Journalist Ian Bailey is to go the European Court of Human Rights to challenge a French decision to charge him over the death of Sophie Toscan du Plantier.
It comes after he lost an appeal to the French Supreme Court, Cour de Cassation.
Mr Bailey (61) confirmed that he had been informed by his French lawyer, Dominque Tricaud, that the French equivalent of the Supreme Court had rejected his appeal following a hearing in Paris on Wednesday.
Mr Tricaud had made an appeal on Mr Bailey's behalf against the decision of the French appeal court, the Chambre d'Instruction, to reject an appeal against the decision by the French authorities to charge Mr Bailey with the voluntary homicide of Ms Toscan du Plantier in Schull on December 23rd 1996.
Speaking on Thursday, Mr Bailey said that he was not surprised by the latest French ruling, which was the final avenue open to him under French law.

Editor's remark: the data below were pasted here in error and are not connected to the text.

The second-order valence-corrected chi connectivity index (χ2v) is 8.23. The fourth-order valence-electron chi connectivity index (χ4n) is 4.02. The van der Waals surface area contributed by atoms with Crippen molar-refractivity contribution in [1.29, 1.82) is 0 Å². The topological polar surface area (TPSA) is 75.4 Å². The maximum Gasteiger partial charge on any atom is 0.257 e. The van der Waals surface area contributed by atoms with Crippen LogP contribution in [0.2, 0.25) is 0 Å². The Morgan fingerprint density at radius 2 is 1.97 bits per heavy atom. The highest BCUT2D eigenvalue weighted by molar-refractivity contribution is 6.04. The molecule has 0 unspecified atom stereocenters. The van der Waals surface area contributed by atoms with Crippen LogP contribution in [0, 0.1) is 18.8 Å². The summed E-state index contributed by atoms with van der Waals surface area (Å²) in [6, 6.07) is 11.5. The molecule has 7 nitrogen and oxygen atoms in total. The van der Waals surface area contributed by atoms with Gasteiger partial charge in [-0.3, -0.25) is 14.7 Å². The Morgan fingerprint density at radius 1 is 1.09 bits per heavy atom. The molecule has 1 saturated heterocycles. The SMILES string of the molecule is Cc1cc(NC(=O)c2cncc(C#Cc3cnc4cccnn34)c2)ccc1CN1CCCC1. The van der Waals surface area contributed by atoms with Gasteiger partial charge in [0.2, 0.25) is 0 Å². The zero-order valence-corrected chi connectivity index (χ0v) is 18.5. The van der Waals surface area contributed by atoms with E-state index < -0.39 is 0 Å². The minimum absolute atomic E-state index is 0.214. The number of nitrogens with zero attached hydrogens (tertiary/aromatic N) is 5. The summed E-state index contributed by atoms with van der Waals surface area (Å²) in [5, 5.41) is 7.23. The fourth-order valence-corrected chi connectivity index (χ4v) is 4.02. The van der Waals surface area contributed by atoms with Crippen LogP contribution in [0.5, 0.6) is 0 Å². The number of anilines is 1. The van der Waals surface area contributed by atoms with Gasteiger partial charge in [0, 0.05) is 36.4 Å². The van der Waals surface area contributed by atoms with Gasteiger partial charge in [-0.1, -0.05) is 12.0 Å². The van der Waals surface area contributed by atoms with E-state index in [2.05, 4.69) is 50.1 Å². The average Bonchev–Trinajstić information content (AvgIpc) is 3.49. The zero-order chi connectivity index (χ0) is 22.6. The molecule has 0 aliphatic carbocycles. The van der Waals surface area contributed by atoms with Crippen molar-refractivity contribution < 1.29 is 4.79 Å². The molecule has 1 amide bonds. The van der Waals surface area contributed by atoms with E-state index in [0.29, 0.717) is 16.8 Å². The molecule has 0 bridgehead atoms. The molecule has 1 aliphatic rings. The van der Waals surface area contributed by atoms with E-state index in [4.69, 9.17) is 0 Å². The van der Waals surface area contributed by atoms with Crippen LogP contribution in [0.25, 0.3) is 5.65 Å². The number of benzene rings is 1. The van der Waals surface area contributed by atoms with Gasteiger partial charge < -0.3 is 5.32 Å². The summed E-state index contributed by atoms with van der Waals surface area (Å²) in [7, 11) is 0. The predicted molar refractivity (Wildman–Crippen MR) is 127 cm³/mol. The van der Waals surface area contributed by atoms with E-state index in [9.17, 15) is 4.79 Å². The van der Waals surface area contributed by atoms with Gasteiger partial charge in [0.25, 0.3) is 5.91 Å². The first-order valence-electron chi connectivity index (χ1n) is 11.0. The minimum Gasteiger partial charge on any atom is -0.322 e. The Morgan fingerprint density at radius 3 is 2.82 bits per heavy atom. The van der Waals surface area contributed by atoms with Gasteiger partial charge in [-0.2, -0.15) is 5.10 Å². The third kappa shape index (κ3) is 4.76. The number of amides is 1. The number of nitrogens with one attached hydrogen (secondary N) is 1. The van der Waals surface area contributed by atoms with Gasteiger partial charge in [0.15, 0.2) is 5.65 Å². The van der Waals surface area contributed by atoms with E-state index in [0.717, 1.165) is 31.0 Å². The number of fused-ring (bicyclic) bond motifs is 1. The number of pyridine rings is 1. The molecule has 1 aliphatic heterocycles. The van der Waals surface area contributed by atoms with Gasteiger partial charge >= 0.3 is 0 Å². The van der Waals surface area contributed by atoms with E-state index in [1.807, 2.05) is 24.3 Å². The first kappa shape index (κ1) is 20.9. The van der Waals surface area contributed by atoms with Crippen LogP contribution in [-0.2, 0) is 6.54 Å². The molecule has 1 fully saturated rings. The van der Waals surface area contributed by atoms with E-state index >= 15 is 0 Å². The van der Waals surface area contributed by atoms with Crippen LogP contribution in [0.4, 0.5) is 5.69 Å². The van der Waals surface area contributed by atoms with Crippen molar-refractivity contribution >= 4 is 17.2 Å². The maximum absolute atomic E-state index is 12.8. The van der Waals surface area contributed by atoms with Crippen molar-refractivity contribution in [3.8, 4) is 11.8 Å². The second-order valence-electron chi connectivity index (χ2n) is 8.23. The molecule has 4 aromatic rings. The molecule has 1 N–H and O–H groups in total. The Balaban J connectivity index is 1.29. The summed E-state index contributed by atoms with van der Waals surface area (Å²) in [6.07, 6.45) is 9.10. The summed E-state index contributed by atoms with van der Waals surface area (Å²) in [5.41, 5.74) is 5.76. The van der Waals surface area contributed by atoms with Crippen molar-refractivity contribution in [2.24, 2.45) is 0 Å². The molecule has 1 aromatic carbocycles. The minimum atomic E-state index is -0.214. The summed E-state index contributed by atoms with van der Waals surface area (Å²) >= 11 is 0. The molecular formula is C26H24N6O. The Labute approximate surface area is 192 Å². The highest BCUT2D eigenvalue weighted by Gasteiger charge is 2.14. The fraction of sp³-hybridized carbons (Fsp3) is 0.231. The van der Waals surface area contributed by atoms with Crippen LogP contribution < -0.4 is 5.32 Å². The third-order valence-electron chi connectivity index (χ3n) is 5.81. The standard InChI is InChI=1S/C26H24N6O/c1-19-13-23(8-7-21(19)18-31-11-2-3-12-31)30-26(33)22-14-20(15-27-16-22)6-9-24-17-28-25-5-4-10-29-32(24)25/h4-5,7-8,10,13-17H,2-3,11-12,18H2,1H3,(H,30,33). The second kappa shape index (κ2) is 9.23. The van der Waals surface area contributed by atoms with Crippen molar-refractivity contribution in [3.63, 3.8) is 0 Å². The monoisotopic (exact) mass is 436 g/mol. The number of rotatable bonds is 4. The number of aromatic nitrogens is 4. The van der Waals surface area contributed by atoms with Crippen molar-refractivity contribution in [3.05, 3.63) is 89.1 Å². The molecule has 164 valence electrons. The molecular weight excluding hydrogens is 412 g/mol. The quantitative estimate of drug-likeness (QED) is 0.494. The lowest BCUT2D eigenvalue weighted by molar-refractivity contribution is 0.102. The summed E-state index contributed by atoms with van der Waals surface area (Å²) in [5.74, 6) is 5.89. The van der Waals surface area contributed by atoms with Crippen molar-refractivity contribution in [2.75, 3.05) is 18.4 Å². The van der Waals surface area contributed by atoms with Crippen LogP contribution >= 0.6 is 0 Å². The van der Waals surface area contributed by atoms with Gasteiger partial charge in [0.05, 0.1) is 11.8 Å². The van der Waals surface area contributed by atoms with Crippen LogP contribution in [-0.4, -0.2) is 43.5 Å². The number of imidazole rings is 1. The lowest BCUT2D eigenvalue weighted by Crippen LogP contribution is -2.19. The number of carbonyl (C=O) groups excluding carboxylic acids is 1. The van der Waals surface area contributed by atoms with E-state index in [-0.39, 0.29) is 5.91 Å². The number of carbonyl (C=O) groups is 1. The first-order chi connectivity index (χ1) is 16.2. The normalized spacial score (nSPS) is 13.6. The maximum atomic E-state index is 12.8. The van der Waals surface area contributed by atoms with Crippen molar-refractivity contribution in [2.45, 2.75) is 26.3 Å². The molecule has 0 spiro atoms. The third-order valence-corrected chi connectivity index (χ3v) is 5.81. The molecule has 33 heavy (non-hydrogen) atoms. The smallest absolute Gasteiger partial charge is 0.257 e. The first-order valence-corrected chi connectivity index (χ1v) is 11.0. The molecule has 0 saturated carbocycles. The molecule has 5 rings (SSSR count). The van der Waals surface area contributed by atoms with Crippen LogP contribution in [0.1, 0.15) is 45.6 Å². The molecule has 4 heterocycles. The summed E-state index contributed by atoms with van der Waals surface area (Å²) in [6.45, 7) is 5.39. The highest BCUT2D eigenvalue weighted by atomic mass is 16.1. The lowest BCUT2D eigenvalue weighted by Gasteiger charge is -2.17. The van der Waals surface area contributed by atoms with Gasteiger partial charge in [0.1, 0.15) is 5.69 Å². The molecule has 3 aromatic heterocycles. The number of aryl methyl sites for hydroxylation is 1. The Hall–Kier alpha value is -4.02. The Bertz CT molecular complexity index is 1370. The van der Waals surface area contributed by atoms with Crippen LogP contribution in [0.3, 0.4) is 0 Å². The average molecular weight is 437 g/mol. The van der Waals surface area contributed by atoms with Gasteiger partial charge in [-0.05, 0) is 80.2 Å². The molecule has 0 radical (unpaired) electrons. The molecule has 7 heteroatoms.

"Dominique Tricaud tells me he is surprised by both the decision and the speed at which it was given.
"I am less surprised although clearly disappointed that a prosecution file rejected by the Irish authority could make muster in France," he said.
Sophie Toscan du Plantier | File photo
Mr Bailey also expressed anger at the fact that the Irish Department of Justice, liaising with the French authorities, failed to pass on a request from investigating French magistrate, Judge Patrick Gachon in 2013 to interview him as part of his investigation.
Mr Bailey added: "I am also angry that as part of the French investigation, somebody here in Ireland took the decision not to inform me that I had a right to participate in the French investigation.
"So where do I go from here?. My French lawyers will now prepare to challenge the false allegation that I had something to do with the death of Madame Sophie Toscan du Plantier in the European Court of Human Rights."
"Even if I am tried in absentia in France and found guilty of voluntary homicide, all the French authority will have done is convict an innocent party."
Reporting from Barry Roche